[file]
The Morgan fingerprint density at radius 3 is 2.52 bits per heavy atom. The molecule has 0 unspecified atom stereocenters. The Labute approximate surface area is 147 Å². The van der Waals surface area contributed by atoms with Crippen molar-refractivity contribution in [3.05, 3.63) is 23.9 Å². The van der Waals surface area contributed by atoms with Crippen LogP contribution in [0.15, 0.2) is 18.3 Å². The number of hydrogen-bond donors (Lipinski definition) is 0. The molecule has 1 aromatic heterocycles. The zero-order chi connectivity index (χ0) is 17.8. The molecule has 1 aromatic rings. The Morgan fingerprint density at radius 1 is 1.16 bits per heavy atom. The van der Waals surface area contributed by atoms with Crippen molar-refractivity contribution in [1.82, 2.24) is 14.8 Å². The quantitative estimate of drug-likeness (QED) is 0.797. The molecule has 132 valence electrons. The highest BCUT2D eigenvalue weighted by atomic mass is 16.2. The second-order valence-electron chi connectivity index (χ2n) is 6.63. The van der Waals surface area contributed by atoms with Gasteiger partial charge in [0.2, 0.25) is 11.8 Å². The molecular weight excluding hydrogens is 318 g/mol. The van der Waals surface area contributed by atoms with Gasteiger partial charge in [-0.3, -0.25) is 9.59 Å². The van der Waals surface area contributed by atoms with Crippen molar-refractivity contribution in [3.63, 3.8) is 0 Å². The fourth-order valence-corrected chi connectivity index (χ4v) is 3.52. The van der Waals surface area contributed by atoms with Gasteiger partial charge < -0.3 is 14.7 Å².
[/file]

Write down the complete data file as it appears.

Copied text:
The Morgan fingerprint density at radius 3 is 2.52 bits per heavy atom. The molecule has 0 unspecified atom stereocenters. The Labute approximate surface area is 147 Å². The van der Waals surface area contributed by atoms with Crippen molar-refractivity contribution in [3.05, 3.63) is 23.9 Å². The van der Waals surface area contributed by atoms with Crippen LogP contribution in [0.15, 0.2) is 18.3 Å². The number of hydrogen-bond donors (Lipinski definition) is 0. The molecule has 1 aromatic heterocycles. The zero-order chi connectivity index (χ0) is 17.8. The molecule has 1 aromatic rings. The Morgan fingerprint density at radius 1 is 1.16 bits per heavy atom. The van der Waals surface area contributed by atoms with Crippen molar-refractivity contribution in [1.82, 2.24) is 14.8 Å². The quantitative estimate of drug-likeness (QED) is 0.797. The molecule has 132 valence electrons. The highest BCUT2D eigenvalue weighted by atomic mass is 16.2. The second-order valence-electron chi connectivity index (χ2n) is 6.63. The van der Waals surface area contributed by atoms with Gasteiger partial charge in [0.2, 0.25) is 11.8 Å². The molecular weight excluding hydrogens is 318 g/mol. The van der Waals surface area contributed by atoms with Gasteiger partial charge in [-0.3, -0.25) is 9.59 Å². The van der Waals surface area contributed by atoms with Crippen molar-refractivity contribution in [3.63, 3.8) is 0 Å². The fourth-order valence-corrected chi connectivity index (χ4v) is 3.52. The van der Waals surface area contributed by atoms with Gasteiger partial charge < -0.3 is 14.7 Å².